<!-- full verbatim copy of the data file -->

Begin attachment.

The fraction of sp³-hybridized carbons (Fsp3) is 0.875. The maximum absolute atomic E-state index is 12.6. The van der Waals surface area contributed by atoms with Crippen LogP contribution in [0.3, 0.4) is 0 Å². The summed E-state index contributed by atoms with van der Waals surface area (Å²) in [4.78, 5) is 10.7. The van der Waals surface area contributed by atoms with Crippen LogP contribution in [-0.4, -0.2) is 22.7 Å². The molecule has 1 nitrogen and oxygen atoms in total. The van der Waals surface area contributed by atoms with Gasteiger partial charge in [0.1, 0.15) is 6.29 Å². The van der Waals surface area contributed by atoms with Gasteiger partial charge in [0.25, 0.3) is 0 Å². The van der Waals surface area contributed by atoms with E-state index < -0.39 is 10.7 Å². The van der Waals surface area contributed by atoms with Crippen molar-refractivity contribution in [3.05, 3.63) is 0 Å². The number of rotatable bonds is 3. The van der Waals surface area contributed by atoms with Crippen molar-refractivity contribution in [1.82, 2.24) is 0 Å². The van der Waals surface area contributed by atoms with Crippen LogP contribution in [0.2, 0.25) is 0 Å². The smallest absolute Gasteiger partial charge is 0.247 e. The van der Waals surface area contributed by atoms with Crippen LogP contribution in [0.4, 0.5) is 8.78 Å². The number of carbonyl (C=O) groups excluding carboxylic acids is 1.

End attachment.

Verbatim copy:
The fraction of sp³-hybridized carbons (Fsp3) is 0.875. The maximum absolute atomic E-state index is 12.6. The van der Waals surface area contributed by atoms with Crippen LogP contribution in [0.3, 0.4) is 0 Å². The summed E-state index contributed by atoms with van der Waals surface area (Å²) in [4.78, 5) is 10.7. The van der Waals surface area contributed by atoms with Crippen LogP contribution in [-0.4, -0.2) is 22.7 Å². The molecule has 1 nitrogen and oxygen atoms in total. The van der Waals surface area contributed by atoms with Gasteiger partial charge in [0.1, 0.15) is 6.29 Å². The van der Waals surface area contributed by atoms with Gasteiger partial charge in [0.25, 0.3) is 0 Å². The van der Waals surface area contributed by atoms with E-state index < -0.39 is 10.7 Å². The van der Waals surface area contributed by atoms with Crippen molar-refractivity contribution in [3.05, 3.63) is 0 Å². The number of rotatable bonds is 3. The van der Waals surface area contributed by atoms with Crippen molar-refractivity contribution in [1.82, 2.24) is 0 Å². The van der Waals surface area contributed by atoms with Crippen LogP contribution in [0.2, 0.25) is 0 Å². The smallest absolute Gasteiger partial charge is 0.247 e. The van der Waals surface area contributed by atoms with Crippen LogP contribution in [0.4, 0.5) is 8.78 Å². The number of carbonyl (C=O) groups excluding carboxylic acids is 1.